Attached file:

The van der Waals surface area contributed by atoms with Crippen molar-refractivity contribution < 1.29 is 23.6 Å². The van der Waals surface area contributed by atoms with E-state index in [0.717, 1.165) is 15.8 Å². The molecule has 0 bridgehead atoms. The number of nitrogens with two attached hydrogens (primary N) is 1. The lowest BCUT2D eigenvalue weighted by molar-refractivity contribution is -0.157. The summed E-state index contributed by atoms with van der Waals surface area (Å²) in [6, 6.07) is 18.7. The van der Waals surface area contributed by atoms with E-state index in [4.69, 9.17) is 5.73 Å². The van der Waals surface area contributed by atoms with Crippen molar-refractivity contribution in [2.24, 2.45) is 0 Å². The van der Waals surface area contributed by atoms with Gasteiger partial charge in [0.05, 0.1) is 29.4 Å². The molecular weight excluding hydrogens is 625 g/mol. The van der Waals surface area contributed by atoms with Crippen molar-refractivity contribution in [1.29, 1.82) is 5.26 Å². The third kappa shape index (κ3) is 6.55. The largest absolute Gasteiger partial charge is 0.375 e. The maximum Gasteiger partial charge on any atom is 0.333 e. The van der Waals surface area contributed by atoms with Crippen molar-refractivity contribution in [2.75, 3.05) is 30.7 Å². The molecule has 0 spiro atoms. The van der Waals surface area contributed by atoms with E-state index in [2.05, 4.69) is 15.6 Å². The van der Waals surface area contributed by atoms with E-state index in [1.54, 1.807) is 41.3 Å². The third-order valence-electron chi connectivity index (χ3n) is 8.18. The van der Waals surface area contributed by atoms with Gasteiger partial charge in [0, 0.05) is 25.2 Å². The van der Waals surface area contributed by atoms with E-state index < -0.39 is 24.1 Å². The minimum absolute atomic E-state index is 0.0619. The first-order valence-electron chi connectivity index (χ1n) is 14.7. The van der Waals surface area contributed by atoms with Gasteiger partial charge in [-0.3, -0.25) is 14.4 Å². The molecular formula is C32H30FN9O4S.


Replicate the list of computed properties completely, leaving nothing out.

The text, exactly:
The van der Waals surface area contributed by atoms with Crippen molar-refractivity contribution < 1.29 is 23.6 Å². The van der Waals surface area contributed by atoms with E-state index in [0.717, 1.165) is 15.8 Å². The molecule has 0 bridgehead atoms. The number of nitrogens with two attached hydrogens (primary N) is 1. The lowest BCUT2D eigenvalue weighted by molar-refractivity contribution is -0.157. The summed E-state index contributed by atoms with van der Waals surface area (Å²) in [6, 6.07) is 18.7. The van der Waals surface area contributed by atoms with E-state index in [4.69, 9.17) is 5.73 Å². The van der Waals surface area contributed by atoms with Crippen molar-refractivity contribution in [2.24, 2.45) is 0 Å². The van der Waals surface area contributed by atoms with Gasteiger partial charge in [0.05, 0.1) is 29.4 Å². The molecular weight excluding hydrogens is 625 g/mol. The van der Waals surface area contributed by atoms with Crippen molar-refractivity contribution in [1.29, 1.82) is 5.26 Å². The third kappa shape index (κ3) is 6.55. The largest absolute Gasteiger partial charge is 0.375 e. The maximum Gasteiger partial charge on any atom is 0.333 e. The van der Waals surface area contributed by atoms with Crippen molar-refractivity contribution in [2.75, 3.05) is 30.7 Å². The molecule has 0 spiro atoms. The van der Waals surface area contributed by atoms with E-state index in [2.05, 4.69) is 15.6 Å². The van der Waals surface area contributed by atoms with E-state index in [1.54, 1.807) is 41.3 Å². The third-order valence-electron chi connectivity index (χ3n) is 8.18. The van der Waals surface area contributed by atoms with Gasteiger partial charge in [0, 0.05) is 25.2 Å². The van der Waals surface area contributed by atoms with E-state index < -0.39 is 24.1 Å². The minimum absolute atomic E-state index is 0.0619. The first-order valence-electron chi connectivity index (χ1n) is 14.7. The van der Waals surface area contributed by atoms with Gasteiger partial charge in [-0.3, -0.25) is 14.4 Å². The molecular formula is C32H30FN9O4S.